By Willie Krischke

The Fruit of the Spirit: Peace

What is peace? We often define it in terms of what it isn’t—as in, it’s the absence of conflict or distraction or anything that makes us feel uncomfortable or disturbed. A nation is at peace when they’re not involved in any wars; a person is at peace when they feel relaxed and comfortable.

But what if I told you that the biblical idea of peace sometimes means diving into conflict, choosing discomfort, and being disturbed? 

I recently attended InterVarsity’s Multiethnic Staff Conference, where we spent a morning studying Ephesians 2 together. Here’s a glimpse at what Paul says about peace in that passage:

For [Christ] himself is our peace, who has made [Jews and Gentiles] both one and has broken down in his flesh the dividing wall of hostility . . . that he might create in himself one new humanity in the place of the two, so making peace, and might reconcile us both to God in one body through the cross, thereby bringing hostility to an end.

According to Ephesians, Jesus is our peace, and Jesus came to reconcile us both to God and to each other. And the biblical idea of peace is much broader than our modern understanding; it is not simply the absence of conflict but also the presence of harmony. It’s not ceasefire; it’s community. 

Sometimes, we get so caught up in seeking “peace” for ourselves that we create discord for others. Or we isolate ourselves from the problem (by moving out of the city to that peaceful cabin in the woods, for instance) so that we can pretend like it doesn’t exist or isn’t relevant to us. But conflict avoidance is not peace.

In fact, sometimes, pursuing real peace—Jesus-peace—means engaging in conflict. In my marriage, with my kids, in my ministry on campus, and at church, it’s easier and simpler to sweep tension under the rug and hope it will just dissipate on its own instead of engaging it in hopes of reconciliation and better understanding. Engaging it means breaking down the walls and facing the hostility for the sake of reconciliation, because there is no peace without reconciliation.

This all is uncomfortable and emotionally taxing. It means hearing things you don’t want to hear, and staying in the conversation. It means leaning into relationships when you want to run away. It means believing in a kind of reconciliation that looks impossible, and trusting Jesus for a miracle. Peace is hard work.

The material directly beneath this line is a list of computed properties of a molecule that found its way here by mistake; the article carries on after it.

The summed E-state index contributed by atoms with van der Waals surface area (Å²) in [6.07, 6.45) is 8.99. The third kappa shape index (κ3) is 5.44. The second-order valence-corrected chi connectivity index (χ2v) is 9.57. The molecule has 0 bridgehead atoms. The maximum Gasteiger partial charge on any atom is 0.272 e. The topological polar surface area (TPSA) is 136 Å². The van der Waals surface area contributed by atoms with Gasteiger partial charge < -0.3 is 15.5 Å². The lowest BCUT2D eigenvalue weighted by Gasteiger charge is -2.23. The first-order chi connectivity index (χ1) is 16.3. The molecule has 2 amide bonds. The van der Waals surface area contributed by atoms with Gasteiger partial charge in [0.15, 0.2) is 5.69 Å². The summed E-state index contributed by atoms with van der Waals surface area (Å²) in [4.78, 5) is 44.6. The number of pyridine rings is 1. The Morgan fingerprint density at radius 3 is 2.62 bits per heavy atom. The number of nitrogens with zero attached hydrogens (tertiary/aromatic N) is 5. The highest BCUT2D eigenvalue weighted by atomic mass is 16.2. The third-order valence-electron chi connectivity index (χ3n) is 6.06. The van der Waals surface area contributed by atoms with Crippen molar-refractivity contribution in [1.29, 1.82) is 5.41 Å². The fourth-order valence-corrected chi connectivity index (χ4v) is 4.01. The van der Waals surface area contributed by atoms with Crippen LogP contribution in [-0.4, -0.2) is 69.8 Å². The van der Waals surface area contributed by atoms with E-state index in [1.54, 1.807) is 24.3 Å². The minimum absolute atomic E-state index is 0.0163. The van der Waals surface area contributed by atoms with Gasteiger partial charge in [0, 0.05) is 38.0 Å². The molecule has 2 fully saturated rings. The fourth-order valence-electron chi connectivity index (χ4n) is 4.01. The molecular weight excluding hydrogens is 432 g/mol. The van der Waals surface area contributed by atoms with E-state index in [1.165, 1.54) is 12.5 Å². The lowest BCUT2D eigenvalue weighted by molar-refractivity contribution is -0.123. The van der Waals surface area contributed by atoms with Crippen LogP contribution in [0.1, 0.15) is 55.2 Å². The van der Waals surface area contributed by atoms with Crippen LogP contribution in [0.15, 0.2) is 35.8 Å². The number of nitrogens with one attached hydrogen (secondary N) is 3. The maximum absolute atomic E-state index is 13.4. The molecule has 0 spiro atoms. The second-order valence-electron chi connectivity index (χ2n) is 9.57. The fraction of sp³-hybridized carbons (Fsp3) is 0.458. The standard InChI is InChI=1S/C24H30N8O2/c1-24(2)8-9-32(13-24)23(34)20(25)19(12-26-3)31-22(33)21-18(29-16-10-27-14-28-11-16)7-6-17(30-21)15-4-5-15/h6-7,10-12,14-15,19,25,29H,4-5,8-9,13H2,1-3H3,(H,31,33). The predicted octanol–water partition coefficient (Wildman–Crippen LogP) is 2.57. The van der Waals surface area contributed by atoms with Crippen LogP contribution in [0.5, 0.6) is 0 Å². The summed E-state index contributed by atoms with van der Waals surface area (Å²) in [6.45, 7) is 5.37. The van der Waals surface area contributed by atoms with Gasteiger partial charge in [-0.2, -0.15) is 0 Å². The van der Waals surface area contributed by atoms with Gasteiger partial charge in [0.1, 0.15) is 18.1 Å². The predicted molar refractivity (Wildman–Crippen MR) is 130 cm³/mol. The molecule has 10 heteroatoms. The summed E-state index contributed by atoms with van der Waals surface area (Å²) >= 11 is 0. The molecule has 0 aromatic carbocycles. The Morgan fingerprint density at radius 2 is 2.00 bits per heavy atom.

But we can trust Jesus to provide those miracles, because Jesus is our peace. And while pursuing perfect harmony and reconciliation may be hard, it is far from hopeless. In fact the truth is just the opposite: peace is promised to us from God. As the leader of our Ephesians 2 study at Multiethnic Staff Conference reminded us, there is a place where there are no dividing walls of hostility, no injustice, and no shame. Unfortunately, that place is not America (or InterVarsity, for that matter). It’s the kingdom of God, our true home. 

I struggle to live in that kingdom from day to day because I don't have the spiritual or emotional resources on my own to really put in the work that peace requires. But this is when the Spirit bears his fruit, supplying me (if I remember just to ask) with what I lack, and reminding me that the hardest reconciliation work of all is already done: “Therefore if anyone is in Christ, he is a new creature; the old things passed away, behold, new things have come. Now all these things are from God, who reconciled us to himself through Christ and gave us the ministry of reconciliation” (2 Corinthinas 5:17-18).

We must never forget that Jesus himself is our peace.

Willie Krischke works at Fort Lewis College in Durango, Colorado, with Native American students. He has worked for InterVarsity since 2006. His wife, Megan, is an area director, and they have two kids, Flannery and Soren.

Images by Matt Kirk.

Don't miss a post in our series on the fruit of the Spirit:









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